African health problems pose a billion$ opportunity for global pharma companies. Africa Pharmaceutical market is the only market where high growth is achievable owing to the fact that the continent bears 24% of the global diseases burden. The continent’s pharmaceutical segment comprises only 1% of the global pharmaceutical industry which is approximately 87bn$. Therefore, business opportunities for pharmaceutical products from Africa are on rise. Although the demand is not based over choice but it’s the absolute need for access of medicines. According to the Mckinsey report, the African pharmaceutical industry is projected to jump up to 65bn$ by 2020 from its present worth of 20bn$.
As Africa is a economy in transition resulting in growing consumer class which add up to the healthcare system. This further takes it on the track of fastest growing pharmaceutical market. The market is still under explored owing to the global attention it has gained over the years it still poses a great opportunity for business. It is worth noting that more than 70% of the medicines in Africa are imported Apart from a few countries (like Egypt, Algeria, Morocco and South Africa), the rest of Africa is unable to produce enough drugs and medicines to satisfy local demand.
Apart from opening the market for the International investors Government is extensively procuring pharmaceutical products. Government has been inviting for pharmaceutical tenders for medicines, beds, Laboratory Apparatus and Laboratory Equipments, sanitary supplies and many others. In a bid to improve its healthcare provisions Government has been inviting request for proposals and quotations for procuring establishment of medical laboratories and plants especially in areas where there is no access to the medicines. Government initiatives are also supported innovations in the delivery model that might help increasing capacity a further more. With over increasing dependence on the imports of the generic drugs the Government has been largely initiating Pharmaceutical projects in terms of local manufacturing and research centres.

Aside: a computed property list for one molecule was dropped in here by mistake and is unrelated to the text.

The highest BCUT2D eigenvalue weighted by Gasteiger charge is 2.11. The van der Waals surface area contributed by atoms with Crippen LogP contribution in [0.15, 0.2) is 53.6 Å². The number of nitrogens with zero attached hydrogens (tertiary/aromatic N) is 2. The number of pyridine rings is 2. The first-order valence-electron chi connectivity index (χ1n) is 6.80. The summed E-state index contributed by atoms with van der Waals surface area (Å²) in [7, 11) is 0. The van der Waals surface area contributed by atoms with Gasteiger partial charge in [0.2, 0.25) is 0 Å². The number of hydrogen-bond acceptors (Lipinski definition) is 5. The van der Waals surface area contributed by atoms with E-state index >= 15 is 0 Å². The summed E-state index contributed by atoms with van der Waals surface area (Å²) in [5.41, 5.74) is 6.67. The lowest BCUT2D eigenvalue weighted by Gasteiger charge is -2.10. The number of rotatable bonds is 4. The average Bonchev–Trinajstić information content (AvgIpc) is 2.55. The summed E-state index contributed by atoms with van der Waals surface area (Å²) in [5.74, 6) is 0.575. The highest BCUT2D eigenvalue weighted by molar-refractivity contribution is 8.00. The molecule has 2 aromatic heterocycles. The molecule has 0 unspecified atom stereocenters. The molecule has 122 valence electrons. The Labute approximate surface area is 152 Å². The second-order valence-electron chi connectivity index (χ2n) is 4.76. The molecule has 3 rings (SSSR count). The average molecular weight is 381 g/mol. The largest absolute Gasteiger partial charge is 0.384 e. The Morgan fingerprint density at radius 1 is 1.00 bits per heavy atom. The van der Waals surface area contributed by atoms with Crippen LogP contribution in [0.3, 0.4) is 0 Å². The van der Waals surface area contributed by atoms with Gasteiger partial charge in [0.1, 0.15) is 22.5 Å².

Moreover, African diseases are been attracting huge attentions from the International pharmaceutical companies to venture the market. international pharmaceutical companies like GlaxoSmithKline, Johnson & Johnson and Sanofi have already established their footprints in the African market. Apart from entering into public contracts for pharmaceuticals in Africa one can consider partnering with the local producer to enter into the market. For instance Cipla has entered into partnership with Emanuel Kantongole a drug manufacturer in Uganda, the company today produces 600 million tablets antiretroviral drugs every year and has become one of the largest manufactures in East Africa.
Similarly Johnson& Johnson partnered with South African government and has been imparting knowledge on maternal care and new born baby care. global pharmaceuticals companies need local business partners, manufacturers, packaging companies, and distributors—to help them navigate the continent’s many markets, with their widely varying consumer preferences, price points, manufacturing, and distribution infrastructures.
Africans have to be involved in the pharmaceutical sector in a much more extensive way than they are now, along with continuing partnerships with international companies and a renewed focus on education and building the skills necessary to nurture the next generation of African researchers and pharma leaders
Africa will continue to grow for the foreseeable future. Now is the time for drug companies to decide whether they want to be part of that growth and, more important, play an active role in improving public health.
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